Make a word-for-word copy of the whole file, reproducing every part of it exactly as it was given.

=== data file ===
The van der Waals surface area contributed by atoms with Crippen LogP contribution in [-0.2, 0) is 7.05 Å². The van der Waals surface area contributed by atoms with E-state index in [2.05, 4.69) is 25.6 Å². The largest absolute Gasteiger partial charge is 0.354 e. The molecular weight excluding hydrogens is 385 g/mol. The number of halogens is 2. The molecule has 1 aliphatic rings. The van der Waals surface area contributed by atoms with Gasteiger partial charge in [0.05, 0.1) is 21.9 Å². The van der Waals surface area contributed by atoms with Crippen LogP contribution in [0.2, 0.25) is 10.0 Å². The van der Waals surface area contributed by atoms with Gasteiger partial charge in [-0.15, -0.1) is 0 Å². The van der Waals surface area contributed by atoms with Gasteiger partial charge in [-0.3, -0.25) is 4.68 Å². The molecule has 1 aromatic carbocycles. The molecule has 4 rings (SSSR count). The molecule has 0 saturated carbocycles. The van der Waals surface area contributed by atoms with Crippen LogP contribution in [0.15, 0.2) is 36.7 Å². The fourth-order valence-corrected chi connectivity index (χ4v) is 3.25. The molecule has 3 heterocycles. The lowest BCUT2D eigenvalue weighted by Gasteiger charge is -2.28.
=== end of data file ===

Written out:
The van der Waals surface area contributed by atoms with Crippen LogP contribution in [-0.2, 0) is 7.05 Å². The van der Waals surface area contributed by atoms with E-state index in [2.05, 4.69) is 25.6 Å². The largest absolute Gasteiger partial charge is 0.354 e. The molecular weight excluding hydrogens is 385 g/mol. The number of halogens is 2. The molecule has 1 aliphatic rings. The van der Waals surface area contributed by atoms with Gasteiger partial charge in [0.05, 0.1) is 21.9 Å². The van der Waals surface area contributed by atoms with Crippen LogP contribution in [0.2, 0.25) is 10.0 Å². The van der Waals surface area contributed by atoms with Gasteiger partial charge in [-0.15, -0.1) is 0 Å². The van der Waals surface area contributed by atoms with Gasteiger partial charge in [-0.3, -0.25) is 4.68 Å². The molecule has 1 aromatic carbocycles. The molecule has 4 rings (SSSR count). The molecule has 0 saturated carbocycles. The van der Waals surface area contributed by atoms with Crippen LogP contribution in [0.15, 0.2) is 36.7 Å². The fourth-order valence-corrected chi connectivity index (χ4v) is 3.25. The molecule has 3 heterocycles. The lowest BCUT2D eigenvalue weighted by Gasteiger charge is -2.28.